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What are Oral Rehydration Salts?

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  • Written By: Mary McMahon
  • Edited By: O. Wallace
  • Last Modified Date: 31 October 2016
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Oral rehydration salts are a mixture of salts used in rehydration therapy. This type of therapy is offered to patients with vomiting and diarrhea to replenish water lost over the course of their illness. Oral rehydration therapy is so simple that it can be performed at home, although it is also offered in medical facilities.

When people experience severe diarrhea in particular, their bodies lose a lot of water, and the electrolyte balance of the body also becomes disturbed. In the developing world, one of the leading causes of death, especially among children, is diarrheal diseases. This could easily be prevented by ensuring that patients were properly hydrated. While hydration can be accomplished with intravenous or subcutaneous infusion of fluids, it can also be done by mouth, and offering fluids by mouth is easier that setting up an infusion.

Just giving water, however, is not enough, because pure water will not address the loss of salts. As a result, oral rehydration salts are needed. A simple salt and sugar solution will keep the balance of salts in the body stable and help the patient absorb the water. Numerous companies manufacture packaged oral rehydration salts which include glucose, sodium chloride, potassium chloride, and trisodium citrate in carefully balanced amounts. These salts can be added to water and given to the patient.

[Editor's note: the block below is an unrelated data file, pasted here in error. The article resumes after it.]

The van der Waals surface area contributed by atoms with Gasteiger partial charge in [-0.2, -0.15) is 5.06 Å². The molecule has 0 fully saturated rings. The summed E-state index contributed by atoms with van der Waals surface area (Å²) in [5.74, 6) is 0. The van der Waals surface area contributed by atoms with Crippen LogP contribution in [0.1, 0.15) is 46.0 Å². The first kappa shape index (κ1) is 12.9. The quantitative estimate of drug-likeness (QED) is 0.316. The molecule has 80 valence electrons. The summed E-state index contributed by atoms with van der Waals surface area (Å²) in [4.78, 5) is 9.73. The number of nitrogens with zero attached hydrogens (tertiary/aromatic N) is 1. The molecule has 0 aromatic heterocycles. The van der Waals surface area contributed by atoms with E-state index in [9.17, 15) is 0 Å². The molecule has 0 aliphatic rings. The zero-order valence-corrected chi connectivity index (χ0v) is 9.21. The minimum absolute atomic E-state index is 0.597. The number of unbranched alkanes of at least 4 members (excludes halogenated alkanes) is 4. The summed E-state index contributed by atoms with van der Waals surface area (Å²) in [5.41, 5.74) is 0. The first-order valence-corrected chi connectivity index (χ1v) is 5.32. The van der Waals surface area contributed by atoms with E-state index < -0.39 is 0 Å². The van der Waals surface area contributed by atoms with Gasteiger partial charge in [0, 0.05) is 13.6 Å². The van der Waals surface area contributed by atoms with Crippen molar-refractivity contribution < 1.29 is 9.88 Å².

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It is important to make sure that the water used to administer oral rehydration salts is clean. If the water is contaminated, the liquid will deliver a payload of bacteria which could make the patient more sick. In areas where water is not routinely processed before delivery, the water can be boiled to make it safe to drink. At home, preparations such as soups can be used to provide oral rehydration therapy, and they may be more accepted by the patient than a simple mixture of water and oral rehydration salts.

Many people in the developed world are familiar with the advice to drink lots of fluids, especially fluids like chicken or vegetable soup, when they are sick. The same advice also holds true in the developing world, where the administration of fluids at home can prevent a patient from becoming so sick that a hospital visit is required.

The widespread adoption of oral rehydration salts has made a significant difference in the mortality rate in many developing nations. While there are numerous health challenges in these regions, preventing deaths from diarrheal diseases is a good start. Other measures which can be used to prevent such deaths include better sanitation, to reduce the spread of such diseases, and vaccination, to help patients resist diarrheal disease.

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